Our blog post about Zawahiri v. Alwattar (No. 07AP-925) will provide our readers with extremely important practice tips on how to handle the enforcement of a Muslim Marriage Contract. As we’ll explain in detail below, the way a claimant describes her Muslim Marriage Contract – as a prenuptial agreement or as a simple contract – could have a direct impact on the likelihood of its enforcement. Refresh your memory of Zawahiri by reading our short case digest, which can be found by clicking here.
In Zawahiri, the Court held that the Muslim Marriage Contract, as a prenuptial agreement, was not enforceable; however, the Court also held that a Muslim Marriage Contract could be enforceable as a simple contract. The Zawahiri case is a great example of how your knowledge of Islamic law, the Muslim Marriage Contract and American law can make or break your case seeking to enforce it. American courts considering a Muslim Marriage Contract must first try to understand what it is. The benchmark is American law. Is there anything similar to a Muslim Marriage Contract in American law?
In Zawahiri, the wife sought enforcement of her Muslim Marriage Contract. She relied on the theory that the Muslim Marriage Contract was an Islamic prenuptial agreement. At trial, the Court denied her request, holding that her Muslim Marriage Contract was an invalid prenuptial agreement. The Trial Court explained that under Ohio law a valid prenuptial agreement requires advice of counsel and full and complete financial disclosures. Of course, like the majority of Muslim Marriage Contracts, neither requirement was present in her case. On appeal, the wife changed her legal theory, arguing that the Marriage Contract was enforceable as a simple contract, not as a prenuptial agreement. Unfortunately, the Appellate Court refused to consider the new simple contract theory because the wife did not argue it at the trial level; as such, the Court held that wife waived her contract theory claim. The Court noted:
“Consequently, [wife] now contends on appeal that the marriage contract does not constitute a prenuptial agreement. However, at trial, [she] asserted a contrary argument. Below, [wife] argued that the marriage contract was a valid prenuptial agreement, and she insisted that the trial court enforce it as such . . . . Because [wife’s] new appellate argument contradicts the argument she presented to the trial court . . . we conclude that [wife] waived the argument.”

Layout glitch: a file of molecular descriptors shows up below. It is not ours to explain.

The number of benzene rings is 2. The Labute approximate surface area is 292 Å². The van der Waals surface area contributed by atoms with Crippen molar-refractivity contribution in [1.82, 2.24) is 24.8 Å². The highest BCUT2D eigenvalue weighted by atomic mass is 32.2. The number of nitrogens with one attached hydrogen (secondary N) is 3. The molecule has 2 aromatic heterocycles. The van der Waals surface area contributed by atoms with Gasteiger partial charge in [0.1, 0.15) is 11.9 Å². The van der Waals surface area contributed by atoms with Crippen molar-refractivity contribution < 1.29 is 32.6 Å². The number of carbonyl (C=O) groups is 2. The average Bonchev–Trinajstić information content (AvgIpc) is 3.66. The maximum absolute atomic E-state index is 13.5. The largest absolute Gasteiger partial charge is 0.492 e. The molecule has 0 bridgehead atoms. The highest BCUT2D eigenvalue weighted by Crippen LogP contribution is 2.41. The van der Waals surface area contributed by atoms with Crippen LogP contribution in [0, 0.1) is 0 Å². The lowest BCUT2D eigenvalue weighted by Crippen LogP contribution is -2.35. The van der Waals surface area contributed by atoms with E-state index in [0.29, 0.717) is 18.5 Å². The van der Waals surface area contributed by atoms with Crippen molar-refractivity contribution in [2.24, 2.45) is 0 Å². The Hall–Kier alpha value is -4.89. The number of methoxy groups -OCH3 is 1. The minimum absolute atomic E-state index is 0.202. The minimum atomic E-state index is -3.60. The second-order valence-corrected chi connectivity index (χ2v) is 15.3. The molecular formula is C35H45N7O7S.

Interestingly, in dicta, by not considering the simple contract theory as waived and noting that the the wife would likely be able to obtain enforcement in a religious tribunal and possibly in a Syrian court, the Court left open the possibility of enforcement under the simple contract theory.
We have rounded up the majority of reported American cases across the country, and have noticed some trends. The cases fall into one of two categories: courts treating the Muslim marriage contract either as (1) an Islamic prenuptial agreement; or (2) as a simple contract between consenting adults.
While several courts have enforced the Muslim Marriage Contract as a prenuptial agreement, more and more courts are moving against enforcement under the prenuptial agreement theory for the simple reasons stated in Zawahari.
GROUP 1 CASES
[courts holding that the Muslim Marriage contract is a prenuptial agreement]
Enforced [Muslim Marriage Contract is a prenup and is valid]
Chaudry v. Chaudry, 159 N.J. Super. 566 (1978-New Jersey)
Akileh v. Elchahal, 666 So. 2d 246 (1996-Florida)
Afghani v. Ghafoorian, Record No. 1481-09-4 (2010-Virginia)
Not Enforced [Muslim Marriage Contract is a prenup but invalid]
In Re Marriage of Dajani, 204 Cal.App.3d 1387 (1988-California)
Chaudhary v. Ali, Record No. 0956-94-4 (1995-Virginia)
Ahmed v. Ahmed, 261 S.W.3d 190 (2008-Texas)
Zawahiri v. Alwattar, No. 07AP-925 (2008-Ohio)
In Re Marriage of Obaidi, 154 Wash.App. 609 (2010-Washington)
GROUP 2 CASES
[courts holding that the Muslim Marriage Contract is a simple contract]
Enforced [Muslim Marriage Contract is a simple contract and is valid]
Aziz v. Aziz, 127 Misc.2d 1013 (1985-New York)
Odatalla v. Odatalla, 355 N.J. Super. 305 (2002-New Jersey)
Abdallah v. Sarsour, No. CH-2005-2339 (2006-Virginia)
In the Matter of the Marriage of Altayar, 139 Wn. App. 1066 (2007-Washington)
Not Enforced [Muslim Marriage Contract is a simple contract but not valid]
Habibi-Fahnrich v. Fahnrich, No. 46186/93 (1995-New York)
In the Matter of the Marriage of Obaidi, 154 Wash.App. 609 (2010-Washington)
If there’s anything you’ve learned today, let it be this: Beware of how you characterize the Muslim Marriage Contract because more often than not, it is a matter of winning or losing.